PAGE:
Who Said “Nigger”?

There seems to be an uproar (in the media) about a white comedian who used a string of offensive racial epithets in his comedy routine; but apparently crossed that fine line between funny and offensive. I am not making excuses for him but as a class clown I do know that when you are trying to make people laugh you can try too hard and work too fast and say things that are really offensive; with good in intention but offensive none the less.

Anyway I thought I would use this media moment to share my observations about the notorious “n” word: nigger. I live in New York City; Brooklyn to be specific. I am rather used to hearing words that would grow hair on the tongues of some people. I have to say that over the past twenty years I have heard the word nigger more times than you can imagine. I hear it used in conversation all over this city and it is used without a flinch from anyone except me. “Nigger” is one of those words that actually makes me very uncomfortable. It is part of the vernacular of our city.

The real problem is that the “n” word that I hear so often is used overwhelmingly by black people. It is used often, loudly, in public, when you are a captive audience (like on a bus or a subway car) and without any regard for how makes people within hearing range feel. I can count on one hand the number of white people that I have heard using the term “nigger” over the past few years but I can take you out to any school yard, subway car or any location where black teens gather and we won’t have to count to ten before you hear the term “nigger.” But you will have to count to ten, as matter of fact way past ten, if you try to keep count of how many times the word is used. I can also take you to my home and flip on some ethnic standup comedy cable special and guess what…”n” words galore! I can also show you video clips of almost any hip-hop wannabe celebrity like Jennifer Lopez referring to their close friends as their “niggas.” I hate it. I am sick of it. And quite frankly as long as I hear this offensive term flung around in public, out loud, very out lout, along with every other offensive word as defined by the Christian purists and the FCC and pointed out by George Carlin in his comedy bit about the seven dirty words you can never say on TV, I don’t want to hear any complaints about the words use by non-blacks; especially when the real intention was to make people laugh. I am sorry but speaking as someone who has tried very hard to be a respectful person even while being a “social comedian.” I have issues with hypocrisy, even when it comes to asking for respect. Think about it!

2 Responses to “Who Said “Nigger”?”

  1. Truth Seeker on March 4, 1972 on January 7, 2003 on August 21, 2004, or no, sorry, actually says:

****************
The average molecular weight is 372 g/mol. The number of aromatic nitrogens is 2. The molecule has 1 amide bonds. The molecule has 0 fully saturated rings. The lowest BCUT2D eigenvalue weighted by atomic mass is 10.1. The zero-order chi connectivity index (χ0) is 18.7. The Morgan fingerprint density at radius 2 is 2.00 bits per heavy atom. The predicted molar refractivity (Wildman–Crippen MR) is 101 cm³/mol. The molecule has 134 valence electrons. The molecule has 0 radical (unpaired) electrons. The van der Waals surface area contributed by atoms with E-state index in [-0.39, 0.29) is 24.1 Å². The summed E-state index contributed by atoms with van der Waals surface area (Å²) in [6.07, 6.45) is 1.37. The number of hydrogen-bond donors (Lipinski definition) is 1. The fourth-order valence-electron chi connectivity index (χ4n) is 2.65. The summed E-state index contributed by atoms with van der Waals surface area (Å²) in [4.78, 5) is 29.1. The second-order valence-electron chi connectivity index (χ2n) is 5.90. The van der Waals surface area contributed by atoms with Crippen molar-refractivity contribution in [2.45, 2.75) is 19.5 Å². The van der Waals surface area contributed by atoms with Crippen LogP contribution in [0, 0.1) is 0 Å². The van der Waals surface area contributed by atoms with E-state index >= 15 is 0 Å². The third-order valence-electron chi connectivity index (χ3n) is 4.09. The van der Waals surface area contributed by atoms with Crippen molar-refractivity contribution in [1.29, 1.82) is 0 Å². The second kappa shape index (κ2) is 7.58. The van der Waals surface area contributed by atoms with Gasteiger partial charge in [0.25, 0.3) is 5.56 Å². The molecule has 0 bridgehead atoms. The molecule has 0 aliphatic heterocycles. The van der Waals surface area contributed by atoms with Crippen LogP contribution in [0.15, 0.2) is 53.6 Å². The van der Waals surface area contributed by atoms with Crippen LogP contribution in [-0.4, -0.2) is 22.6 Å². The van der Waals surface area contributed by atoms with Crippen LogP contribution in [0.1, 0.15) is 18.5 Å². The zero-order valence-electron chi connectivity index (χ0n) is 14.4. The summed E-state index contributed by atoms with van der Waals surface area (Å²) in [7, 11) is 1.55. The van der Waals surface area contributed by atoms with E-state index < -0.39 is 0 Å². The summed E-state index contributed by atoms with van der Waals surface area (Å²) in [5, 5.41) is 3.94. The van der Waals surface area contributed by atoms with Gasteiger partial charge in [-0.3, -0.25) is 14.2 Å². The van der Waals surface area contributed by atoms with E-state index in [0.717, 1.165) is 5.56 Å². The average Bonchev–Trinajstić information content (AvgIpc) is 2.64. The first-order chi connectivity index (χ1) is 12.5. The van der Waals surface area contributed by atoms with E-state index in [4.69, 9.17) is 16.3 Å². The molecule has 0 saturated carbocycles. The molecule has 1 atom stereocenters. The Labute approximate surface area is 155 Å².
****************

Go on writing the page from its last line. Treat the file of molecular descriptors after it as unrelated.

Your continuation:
This issue annoys me too. Any black person who uses the term “nigger”, but who gets angry when someone else–anyone else–says it, is an idiot. And I’ve heard many a black person use the term. Many, many black comedians use the word (and use it constantly), but so do many black people who aren’t comedians (as Jesse points out).

    I’ve heard it suggested that to castrate the ability of a word to offend, it should be introduced into the vernacular, aired out, and used often. But this isn’t what black people are attempting to do, because they still get mightily damned offended when a white person uses the term.

    I’ll say it again: If you are black, and you use the term “nigger”, but get angry when someone else uses it, you are an idiot. Why? Because either a word is acceptable, or it is not. The speaker is irrelevant. A word should not be taken to mean one thing when spoken by one person, and an entirely different thing when spoken by someone else.

    If I’m wrong, where do you draw the line? If it’s OK for a black person to pepper conversation with the word “nigger”, what about a person who is 3/4 black? What about 1/2 black? Is it still OK then? Or is it just “half OK”? What about a person who is a very light-skinned African-American? If they use the term “nigger”, are you going to beat the hell out of them, and then apologize for doing so after reviewing their family tree?

    The solution is to generally discourage the term, not to use it yourself, but also not go apeshit when you hear someone use it.

    It’s not what they call you, it’s what you answer to.

  2. Truth Seeker on March 4, 1972 on January 7, 2003 on August 21, 2004, or no, sorry, actually says:

    I just read this in a news article:

    Comedian Paul Rodriguez, who was at the Laugh Factory during Richards’ performance, said he was shocked.

    “Once the word comes out of your mouth and you don’t happen to be African-American, then you have a whole lot of explaining,” Rodriguez told CNN. “Freedom of speech has its limitations and I think Michael Richards found those limitations.”

    Paul Rodriguez is an asshole. So if this incident involved not Michael Richards, but someone fitting my description above–a light-skinned “black” person–they would initially be condemned, and would then face the task of saying “No, it’s cool, I’m black. Oh yeah, I know, I know–I don’t LOOK black, but I am. No, really!”

    And then what, they would have to go about proving their “blackness”?

    Or, what if Michael Richards was biracial? Would he have to issue a statement, but not have to apologize on Letterman?


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